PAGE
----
A starch solution
made by Resinous Products 8: Chemical Co., Inc.
(thick-boiled as in laundering) may be used as
of Philadelphia, Pennsylvania, and is a glycerol 20 an undercoat, ?lling the pores and sizing the
phthalic-anhydride condensation product‘carried
?bers, and while the board is still wet with such
in aqueous emulsion of 40% solids, which sets
starch solution, the pigmented aqueous composi
to a resin by thermal action, or upon drying.
tion may be applied, as if no sizing were present.
It may be’applied in various ways, and as com
111 the speci?cation and accompanying claims
pounded above, the composition is suitable to 25 where reference is made to binding the particles
application from a pool by a roll. At a usage of
57 lbs. per 1000 square feet, it, produces a con
of pigment to the ?ber, it is to be understood '
that the ?ber may be sized before or after the
mat is formed, as described, or not at all.
tinuous coat when dried at 310° to'345" F.
The above resin composition is disclosed in my
From the foregoing it will be understood how
copending application Serial No. 294,213, ?led 30 the invention may be varied within the scope of
September 9, 1939.
.
the appended claims.
Fiber positions are visible microscopically, and
I claim:
the pores are sealed. There are formed the char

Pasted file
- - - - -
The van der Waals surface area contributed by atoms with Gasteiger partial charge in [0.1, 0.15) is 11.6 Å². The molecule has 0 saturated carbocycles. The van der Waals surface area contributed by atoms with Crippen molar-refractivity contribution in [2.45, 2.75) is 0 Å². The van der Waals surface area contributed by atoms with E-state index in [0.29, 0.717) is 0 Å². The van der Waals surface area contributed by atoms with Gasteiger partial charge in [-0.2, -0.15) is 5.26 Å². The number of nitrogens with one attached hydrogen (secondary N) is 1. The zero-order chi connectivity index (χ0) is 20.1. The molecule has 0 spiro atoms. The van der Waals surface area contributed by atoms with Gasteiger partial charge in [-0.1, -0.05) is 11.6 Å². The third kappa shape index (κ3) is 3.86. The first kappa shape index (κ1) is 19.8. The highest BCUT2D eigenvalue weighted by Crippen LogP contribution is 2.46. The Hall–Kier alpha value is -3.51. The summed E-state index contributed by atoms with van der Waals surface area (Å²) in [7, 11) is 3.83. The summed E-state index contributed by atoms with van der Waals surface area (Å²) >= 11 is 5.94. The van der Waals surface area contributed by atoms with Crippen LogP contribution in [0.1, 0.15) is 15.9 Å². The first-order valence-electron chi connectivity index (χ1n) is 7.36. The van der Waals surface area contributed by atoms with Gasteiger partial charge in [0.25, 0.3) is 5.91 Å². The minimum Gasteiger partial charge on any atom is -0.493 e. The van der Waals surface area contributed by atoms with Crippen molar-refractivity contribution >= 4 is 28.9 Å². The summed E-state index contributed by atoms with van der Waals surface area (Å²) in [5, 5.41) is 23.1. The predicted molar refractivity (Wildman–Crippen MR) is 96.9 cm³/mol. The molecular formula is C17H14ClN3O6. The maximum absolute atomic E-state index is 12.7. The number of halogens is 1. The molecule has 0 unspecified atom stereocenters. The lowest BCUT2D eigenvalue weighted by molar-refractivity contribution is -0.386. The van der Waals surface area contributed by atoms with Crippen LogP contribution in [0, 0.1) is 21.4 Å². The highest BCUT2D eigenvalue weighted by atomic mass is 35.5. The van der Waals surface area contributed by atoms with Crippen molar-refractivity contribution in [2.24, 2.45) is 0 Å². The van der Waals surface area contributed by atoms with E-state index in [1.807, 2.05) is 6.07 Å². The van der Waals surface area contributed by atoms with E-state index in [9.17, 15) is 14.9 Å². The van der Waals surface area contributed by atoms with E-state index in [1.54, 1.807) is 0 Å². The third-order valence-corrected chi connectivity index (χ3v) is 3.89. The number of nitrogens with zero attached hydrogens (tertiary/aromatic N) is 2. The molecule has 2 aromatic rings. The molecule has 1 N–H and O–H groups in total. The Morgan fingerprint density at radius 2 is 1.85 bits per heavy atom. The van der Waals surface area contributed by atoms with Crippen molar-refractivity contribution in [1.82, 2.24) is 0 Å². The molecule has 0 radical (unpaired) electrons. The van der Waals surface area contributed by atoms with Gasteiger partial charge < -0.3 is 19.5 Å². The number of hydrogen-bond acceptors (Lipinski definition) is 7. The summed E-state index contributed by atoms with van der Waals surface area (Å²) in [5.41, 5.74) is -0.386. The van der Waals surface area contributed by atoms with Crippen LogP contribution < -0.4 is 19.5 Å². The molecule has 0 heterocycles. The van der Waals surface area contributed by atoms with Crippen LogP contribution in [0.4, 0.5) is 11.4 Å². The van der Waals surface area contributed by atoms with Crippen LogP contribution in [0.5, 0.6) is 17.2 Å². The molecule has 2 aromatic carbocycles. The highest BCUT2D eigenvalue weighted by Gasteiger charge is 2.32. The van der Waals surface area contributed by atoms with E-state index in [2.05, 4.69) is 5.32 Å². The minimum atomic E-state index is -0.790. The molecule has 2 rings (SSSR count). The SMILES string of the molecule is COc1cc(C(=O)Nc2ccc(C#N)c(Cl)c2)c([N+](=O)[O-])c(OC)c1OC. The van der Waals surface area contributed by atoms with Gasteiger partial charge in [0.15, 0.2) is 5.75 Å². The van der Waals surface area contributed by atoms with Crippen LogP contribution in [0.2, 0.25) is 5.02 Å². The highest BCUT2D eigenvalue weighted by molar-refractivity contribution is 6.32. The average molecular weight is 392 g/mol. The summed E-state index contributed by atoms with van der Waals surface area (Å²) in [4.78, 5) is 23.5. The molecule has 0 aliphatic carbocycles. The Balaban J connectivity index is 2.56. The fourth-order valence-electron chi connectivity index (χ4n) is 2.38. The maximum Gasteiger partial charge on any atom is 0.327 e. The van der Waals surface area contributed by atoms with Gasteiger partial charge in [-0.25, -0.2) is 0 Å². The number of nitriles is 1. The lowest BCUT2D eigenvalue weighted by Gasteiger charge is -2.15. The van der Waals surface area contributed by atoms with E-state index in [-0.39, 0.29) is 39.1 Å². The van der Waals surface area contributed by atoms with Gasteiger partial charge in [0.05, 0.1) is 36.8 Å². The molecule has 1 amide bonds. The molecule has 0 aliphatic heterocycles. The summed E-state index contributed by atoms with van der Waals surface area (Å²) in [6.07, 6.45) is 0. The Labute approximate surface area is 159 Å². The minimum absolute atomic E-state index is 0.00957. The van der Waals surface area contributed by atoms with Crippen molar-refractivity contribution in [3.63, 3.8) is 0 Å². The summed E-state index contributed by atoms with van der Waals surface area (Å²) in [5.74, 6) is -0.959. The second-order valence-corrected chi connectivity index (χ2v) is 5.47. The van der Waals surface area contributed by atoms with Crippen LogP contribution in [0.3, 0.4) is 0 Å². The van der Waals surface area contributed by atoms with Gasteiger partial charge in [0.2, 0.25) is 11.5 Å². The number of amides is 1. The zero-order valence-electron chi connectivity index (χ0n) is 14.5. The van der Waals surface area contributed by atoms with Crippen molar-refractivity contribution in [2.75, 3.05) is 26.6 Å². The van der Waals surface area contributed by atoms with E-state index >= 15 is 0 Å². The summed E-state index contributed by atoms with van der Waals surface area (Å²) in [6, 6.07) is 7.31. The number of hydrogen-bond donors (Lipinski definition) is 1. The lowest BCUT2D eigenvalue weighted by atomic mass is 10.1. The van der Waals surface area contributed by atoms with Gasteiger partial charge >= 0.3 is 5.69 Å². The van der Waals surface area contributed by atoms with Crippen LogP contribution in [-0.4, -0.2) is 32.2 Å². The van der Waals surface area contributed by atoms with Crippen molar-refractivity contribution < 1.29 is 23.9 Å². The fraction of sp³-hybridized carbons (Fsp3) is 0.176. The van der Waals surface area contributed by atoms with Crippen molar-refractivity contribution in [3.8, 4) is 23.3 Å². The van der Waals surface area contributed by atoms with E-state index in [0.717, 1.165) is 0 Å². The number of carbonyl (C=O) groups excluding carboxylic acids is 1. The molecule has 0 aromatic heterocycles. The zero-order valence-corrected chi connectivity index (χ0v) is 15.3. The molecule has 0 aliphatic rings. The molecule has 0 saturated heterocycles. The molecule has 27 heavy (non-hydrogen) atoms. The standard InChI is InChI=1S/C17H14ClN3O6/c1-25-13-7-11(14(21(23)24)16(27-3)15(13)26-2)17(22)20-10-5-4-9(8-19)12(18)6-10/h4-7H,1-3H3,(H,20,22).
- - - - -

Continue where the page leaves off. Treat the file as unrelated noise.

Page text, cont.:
1. The method of making a coated rigid por
acteristic . microscopic craters. The thermal set-.
ous structural ?ber board which comprises coatting of the resin gives high resistance to wash 35 ing a wet structural-board-forming mate of ?bers
ing, and various cleaning agents, and great dura
with a composition having su?lcient pigment to
bility. The pigment may of course be changed.
hide the surface ?bers and having also an aque
The resin base is far more costly than the pro
ous vehicle in which is carried a binder capable
tein base, and therefore in practice, the protein
of binding the pigment ‘to the "?ber and to itself
base is preferred.
upon loss of the vehicular water, and drying the
It is therefore to be understood that the com
mat and the coat thereon simultaneously to form ‘
positions may have other bases, such as starch,
the board.
_casein, glue, phenolaldehyde resins, alkyd resins,
2. The method of making a coated water-re